The Jackie Robinson Scrapbook, recently digitized by the National Baseball Hall of Fame and Museum and HistoryIT, is a collection of photographs, newspaper clippings, and even baseball cards compiled by a fan, Jack Donovan, during Robinson’s career. Among the many illustrations is a photograph that is perhaps the most famous photos ever from a minor league game.
It was taken on April 18, 1946 in the top of the third inning of the season opener for the Montreal Royals and the Jersey City Giants. Jackie Robinson is stepping on home plate, smiling broadly, and he is shaking hands with teammate George Shuba, the next batter.
Behind them, the umpire glowers, bottom lip protruding, looking at Robinson’s foot to make sure the tally counts. The Giants’ catcher, Dick Bouknight, a hulking 6’2″, 230 pounder from South Carolina, stands with his hands on his hips.
Robinson has just hit a three-run home run, his first homer—in fact, his first hit—in integrated, professional baseball. That fact alone makes the photograph historically significant.
But the image is culturally significant as well.
Many had wondered how Robinson’s teammates would treat him. Would there be division in the locker room? Would he face taunts not only from opponents, but from his own dugout? Would he be ignored, left alone at the far end of the dugout? How would white men respond to a black teammate?
Shuba grew up in Youngstown, Ohio, the son of Slovak immigrants, his father a worker in the steel mill. They were devout Catholics, saving up enough money to send George, the youngest of ten children, to a parochial Catholic school. Before every meal, the family recited a Slovak prayer together, something George would continue to do throughout his life. One brother even became a priest. Shuba would later say, “My Catholic faith taught me to treat all people equal . . . bottom line.”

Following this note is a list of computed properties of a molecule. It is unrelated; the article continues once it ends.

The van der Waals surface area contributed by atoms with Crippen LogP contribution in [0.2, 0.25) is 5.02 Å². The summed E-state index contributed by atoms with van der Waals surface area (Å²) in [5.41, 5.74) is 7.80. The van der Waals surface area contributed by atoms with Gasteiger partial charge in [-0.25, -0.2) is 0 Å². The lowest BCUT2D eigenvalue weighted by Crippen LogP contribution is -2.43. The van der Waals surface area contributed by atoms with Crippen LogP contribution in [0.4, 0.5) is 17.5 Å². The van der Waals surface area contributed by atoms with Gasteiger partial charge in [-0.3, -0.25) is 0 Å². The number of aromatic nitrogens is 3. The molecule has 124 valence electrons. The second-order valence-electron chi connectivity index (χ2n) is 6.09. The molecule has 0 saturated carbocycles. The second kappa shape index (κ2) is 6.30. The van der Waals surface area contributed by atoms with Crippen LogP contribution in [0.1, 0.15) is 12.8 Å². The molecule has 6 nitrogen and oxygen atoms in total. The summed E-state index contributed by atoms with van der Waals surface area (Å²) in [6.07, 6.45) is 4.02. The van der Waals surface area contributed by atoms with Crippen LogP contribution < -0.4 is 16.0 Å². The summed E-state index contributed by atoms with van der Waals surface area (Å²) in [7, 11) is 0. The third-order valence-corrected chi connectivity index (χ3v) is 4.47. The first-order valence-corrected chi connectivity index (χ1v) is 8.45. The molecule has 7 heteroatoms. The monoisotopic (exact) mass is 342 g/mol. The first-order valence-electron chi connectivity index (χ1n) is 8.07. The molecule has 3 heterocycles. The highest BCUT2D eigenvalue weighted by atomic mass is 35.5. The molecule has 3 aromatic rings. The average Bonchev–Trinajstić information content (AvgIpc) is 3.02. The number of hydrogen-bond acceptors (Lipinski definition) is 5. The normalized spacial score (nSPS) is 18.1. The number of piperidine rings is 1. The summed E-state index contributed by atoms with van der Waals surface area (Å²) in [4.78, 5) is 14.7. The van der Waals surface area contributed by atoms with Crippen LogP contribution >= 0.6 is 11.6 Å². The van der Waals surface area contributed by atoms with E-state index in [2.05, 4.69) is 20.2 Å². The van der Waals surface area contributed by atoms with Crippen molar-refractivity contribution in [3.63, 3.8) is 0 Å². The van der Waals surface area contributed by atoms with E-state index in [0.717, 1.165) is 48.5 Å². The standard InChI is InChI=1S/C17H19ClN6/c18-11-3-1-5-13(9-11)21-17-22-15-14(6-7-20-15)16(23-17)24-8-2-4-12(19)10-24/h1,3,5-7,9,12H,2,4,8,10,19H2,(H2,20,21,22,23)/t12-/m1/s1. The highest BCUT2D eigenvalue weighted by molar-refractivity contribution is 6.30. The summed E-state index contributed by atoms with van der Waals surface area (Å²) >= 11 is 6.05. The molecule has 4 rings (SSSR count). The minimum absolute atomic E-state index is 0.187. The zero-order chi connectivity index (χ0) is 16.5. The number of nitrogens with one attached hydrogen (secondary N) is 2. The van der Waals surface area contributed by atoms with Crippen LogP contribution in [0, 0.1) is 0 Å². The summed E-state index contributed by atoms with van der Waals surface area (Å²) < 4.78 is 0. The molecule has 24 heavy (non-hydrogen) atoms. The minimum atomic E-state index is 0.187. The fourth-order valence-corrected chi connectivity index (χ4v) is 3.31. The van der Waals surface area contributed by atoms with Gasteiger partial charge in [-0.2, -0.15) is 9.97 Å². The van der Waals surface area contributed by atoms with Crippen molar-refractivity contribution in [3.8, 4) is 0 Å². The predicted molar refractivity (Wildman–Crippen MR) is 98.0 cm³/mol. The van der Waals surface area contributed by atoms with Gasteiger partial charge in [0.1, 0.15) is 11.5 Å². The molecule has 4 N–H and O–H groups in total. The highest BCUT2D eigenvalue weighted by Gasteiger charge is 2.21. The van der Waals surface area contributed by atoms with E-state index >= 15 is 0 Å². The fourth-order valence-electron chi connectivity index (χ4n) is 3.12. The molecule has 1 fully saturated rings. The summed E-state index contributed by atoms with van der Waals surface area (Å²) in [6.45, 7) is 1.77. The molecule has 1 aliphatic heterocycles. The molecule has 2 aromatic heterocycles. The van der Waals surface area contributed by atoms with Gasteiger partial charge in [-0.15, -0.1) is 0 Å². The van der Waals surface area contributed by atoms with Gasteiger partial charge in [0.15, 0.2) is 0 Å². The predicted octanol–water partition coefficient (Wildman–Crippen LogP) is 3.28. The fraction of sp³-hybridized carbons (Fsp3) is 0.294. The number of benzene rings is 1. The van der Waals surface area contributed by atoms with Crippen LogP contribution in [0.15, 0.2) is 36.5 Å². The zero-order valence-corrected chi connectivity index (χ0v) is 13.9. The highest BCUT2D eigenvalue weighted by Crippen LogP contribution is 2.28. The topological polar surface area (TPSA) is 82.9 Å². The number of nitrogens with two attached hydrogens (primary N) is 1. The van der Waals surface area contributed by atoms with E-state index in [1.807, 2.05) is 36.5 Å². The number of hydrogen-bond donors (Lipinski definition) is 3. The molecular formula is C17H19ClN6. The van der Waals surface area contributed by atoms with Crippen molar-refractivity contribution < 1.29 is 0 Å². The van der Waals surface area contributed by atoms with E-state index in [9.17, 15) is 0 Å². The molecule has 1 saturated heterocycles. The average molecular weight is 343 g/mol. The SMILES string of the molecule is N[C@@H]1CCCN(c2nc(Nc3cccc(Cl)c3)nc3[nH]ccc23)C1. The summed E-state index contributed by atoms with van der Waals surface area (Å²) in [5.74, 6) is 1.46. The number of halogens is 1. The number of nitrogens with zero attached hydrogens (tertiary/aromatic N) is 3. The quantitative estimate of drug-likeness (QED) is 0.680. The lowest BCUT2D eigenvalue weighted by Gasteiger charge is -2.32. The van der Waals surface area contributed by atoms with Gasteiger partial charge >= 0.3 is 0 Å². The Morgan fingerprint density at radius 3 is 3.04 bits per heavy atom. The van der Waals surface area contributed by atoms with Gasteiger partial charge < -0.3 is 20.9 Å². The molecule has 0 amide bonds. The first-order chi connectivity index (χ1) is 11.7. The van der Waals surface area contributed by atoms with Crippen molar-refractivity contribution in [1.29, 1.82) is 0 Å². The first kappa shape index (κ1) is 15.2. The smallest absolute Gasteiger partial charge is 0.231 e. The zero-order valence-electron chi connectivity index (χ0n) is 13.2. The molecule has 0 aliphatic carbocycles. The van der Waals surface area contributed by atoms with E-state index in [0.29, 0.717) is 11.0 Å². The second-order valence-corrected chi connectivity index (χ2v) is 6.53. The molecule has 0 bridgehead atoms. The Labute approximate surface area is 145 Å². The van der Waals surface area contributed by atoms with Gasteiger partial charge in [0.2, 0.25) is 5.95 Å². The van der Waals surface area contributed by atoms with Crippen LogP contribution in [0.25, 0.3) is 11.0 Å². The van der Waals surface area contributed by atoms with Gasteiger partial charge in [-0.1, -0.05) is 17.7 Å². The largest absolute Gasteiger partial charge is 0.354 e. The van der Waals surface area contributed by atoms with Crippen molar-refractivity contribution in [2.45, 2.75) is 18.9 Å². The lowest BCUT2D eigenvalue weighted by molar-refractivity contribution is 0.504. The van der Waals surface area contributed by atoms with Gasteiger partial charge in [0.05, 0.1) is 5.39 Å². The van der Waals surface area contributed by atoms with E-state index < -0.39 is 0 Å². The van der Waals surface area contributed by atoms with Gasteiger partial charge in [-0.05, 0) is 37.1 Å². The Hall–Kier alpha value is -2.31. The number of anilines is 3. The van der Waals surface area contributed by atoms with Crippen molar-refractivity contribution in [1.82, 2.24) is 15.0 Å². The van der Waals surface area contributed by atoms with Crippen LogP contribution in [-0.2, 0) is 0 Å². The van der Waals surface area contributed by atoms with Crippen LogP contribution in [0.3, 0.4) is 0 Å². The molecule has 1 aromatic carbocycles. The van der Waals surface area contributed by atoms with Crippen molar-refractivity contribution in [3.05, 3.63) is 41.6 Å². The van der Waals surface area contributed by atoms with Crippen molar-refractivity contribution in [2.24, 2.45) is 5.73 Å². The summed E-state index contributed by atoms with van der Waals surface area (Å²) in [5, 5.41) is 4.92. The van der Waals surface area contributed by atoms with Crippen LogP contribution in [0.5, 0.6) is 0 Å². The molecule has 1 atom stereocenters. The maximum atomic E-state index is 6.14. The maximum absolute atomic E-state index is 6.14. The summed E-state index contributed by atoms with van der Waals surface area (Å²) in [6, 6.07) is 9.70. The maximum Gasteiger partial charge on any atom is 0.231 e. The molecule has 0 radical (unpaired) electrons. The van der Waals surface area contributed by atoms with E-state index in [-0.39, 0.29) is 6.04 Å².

So when Shuba, waiting on the on deck circle, saw Robinson’s drive disappear over the wall, he did a little dance (according to one newspaper), and as Robinson stepped on home plate, Shuba reached out his hand.
Dick Bouknight, the Giants catcher, had spent most of his minor league career playing in the Jim Crow South. Just two innings before, he had angrily demanded that his pitcher, Warren Sandel, throw at Robinson. But Sandel refused. Now Bouknight watches Robinson score; if the angle of his head is any indication, he may well be looking at that handshake.
Shuba didn’t give the handshake much thought. It was a natural reaction. As he later recounted, “Our teammate hit a home run, so I shook his hand.” But culturally, it was a watershed moment. Some would call it the “Handshake of the Century,” a white man extending his hand to congratulate a black man on a professional baseball field. Something that no one had seen before.
Shuba had some success in the Major Leagues, in spite of struggling with an injured leg that would eventually require surgery. He played for seven years with the Brooklyn Dodgers, mostly as a left-handed pinch hitter and backup outfielder. His ability to spray line drives to all fields earned him the nickname “Shotgun,” and he hit .305 in 1952 in 94 games. The next season, he became the first National League player to hit a pinch hit home run in the World Series off the Yankees’ great Allie Reynolds. He was part of the 1955 “Boys of Summer” Dodgers team that brought Brooklyn its only World Series.
Long after he retired, he thought back to the hand he extended to Robinson at Roosevelt Stadium in 1946. “I was 21 years old,” he recalled. “I didn’t think much about it. As pros, we were focused on beating the other team. I didn’t care if my teammate was white, black or Technicolor.”
Shuba was a modest man, but he did keep one memento of his playing career. Framed in his living room, above his favorite arm chair, was a photograph of him reaching out his hand to a grinning Jackie Robinson.